Face it: If it were as simple as regularly “adding weight” to lifts when working out, nobody would be having trouble with muscle gains. The weight actually needs to be added in the right increments and at the ideal time. Moreover, adding more weight without adherence to volume moved within time constraints can be an exercise in futility. Case-in-point: If Ben Pakulski can walk up to a 100-pound curling bar and do ten strict reps with it within thirty seconds – and I can walk up to the same bar and do ten repetitions with a 15-second rest-pause between each rep – my biceps won’t be nearly as big as his even though I’m “lifting” the same amount of weight.

Bottom line: “Adding weight”, while well advised, is also woefully inadequate; it’s simply a component of a greater concept – that of volume overload combined with compensatory recuperation.

“Why does every workout seem to work? Because a lifter who is dedicated, eats right and gets stronger can thrive on even the most unorganized muscle building workout.”

When I take in these words, I detect all the vast experiential knowledge of a world class… steroid user. Do I have proof of that? No, but I’ve been in the natural bodybuilding world for a long enough time to know when I’m hearing nonsense from someone who’s never experienced building natural muscle over the long term.

Are some guys so meat-headed that they actually believe training “hard”, eating “right”, and being “dedicated” can compensate for haphazard training routines that result in ambiguous progress at best and extreme overtraining at worst? Amusingly, within the same list of ‘muscle gaining tips’, the writer advised that lifters should “not train to failure” and, instead, take each set to one repetition short of failure. That’s great advice; I agree with it. However, advocating such a tip is an implicit admission that overtraining is a real threat to muscle building progress. Does anyone else notice these blatant contradictions that become the basis of such widespread workout confusion?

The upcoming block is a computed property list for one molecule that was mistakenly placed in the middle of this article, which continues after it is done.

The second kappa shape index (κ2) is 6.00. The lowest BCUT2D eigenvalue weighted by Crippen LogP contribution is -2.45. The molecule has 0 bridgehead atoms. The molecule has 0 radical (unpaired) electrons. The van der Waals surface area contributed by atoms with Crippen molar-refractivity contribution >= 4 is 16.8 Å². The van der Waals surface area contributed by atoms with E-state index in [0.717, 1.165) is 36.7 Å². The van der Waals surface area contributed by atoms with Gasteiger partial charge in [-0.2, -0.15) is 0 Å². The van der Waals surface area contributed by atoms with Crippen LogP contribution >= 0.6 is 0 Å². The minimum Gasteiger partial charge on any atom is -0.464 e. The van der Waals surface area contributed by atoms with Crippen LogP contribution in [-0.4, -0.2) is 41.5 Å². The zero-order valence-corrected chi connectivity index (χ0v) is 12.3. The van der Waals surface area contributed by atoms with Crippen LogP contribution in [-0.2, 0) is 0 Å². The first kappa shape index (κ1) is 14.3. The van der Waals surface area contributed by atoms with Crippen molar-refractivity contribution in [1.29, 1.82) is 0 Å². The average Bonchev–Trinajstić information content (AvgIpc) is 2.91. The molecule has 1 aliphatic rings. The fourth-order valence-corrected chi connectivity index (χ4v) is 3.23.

Workout routines are not of some relative unimportance for success compared with good eating habits, hard work, and dedication. To the contrary, I believe there’s such widespread frustration in natural muscle building for the precise reason of this fallacy being incessantly perpetuated. If you go to the gym today and blast your thigh muscles with an intense workout, there are a certain number of restful recuperation days the tissue will require in order to be stronger for your next thigh workout. Although good nutrition and adequate sleep will certainly be ideal for optimizing this recuperation, these things just won’t accelerate the process beyond a certain point. Whatever amount of time the tissue needs given the degree of “damage” you’ve inflicted on it – that’s the amount of time it will take. Kettlebell Curls

What this ultimately means is that the muscle breakdown/recuperation ratio is of UTMOST importance for muscle building success. All your “well-timed” protein drinks and deliriously long sleeping hours could be a waste of time, money, and effort if you buy into the idea that workout routines are all ‘relative’… i.e., “one’s as good as the other.”

“Stop calling yourself a hardgainer. Focus on getting your bench press to 300, squat to 400 and deadlift to 500. Once there, look in the mirror and see if you're still a "hardgainer."”

This one in the list of ‘muscle gaining tips’ starts with a brilliant bit of advice and follows that with idiocy.

“Why’s that”… you ask?

Because obviously, if someone is labeling themselves a “hardgainer”, they’re most likely having trouble increasing their bench press, squat, and deadlift weight. I think even the novice bodybuilder has it figured out that the capability of lifting more weight is a component necessary for adding more muscle. The problem lies with the fact that simply advising someone to “focus” on lifting more isn’t going to miraculously make it happen.

Nine times out of ten, when a bodybuilder hits a strength/muscle gain plateau, it’s because the muscles are being under-recuperated for the degree of tear-down they’re incurring. I would assert, therefore, that advising a bodybuilder in such a predicament to ‘add more rest days’ is probably going to be more productive than simply admonishing them to “focus on lifting more.”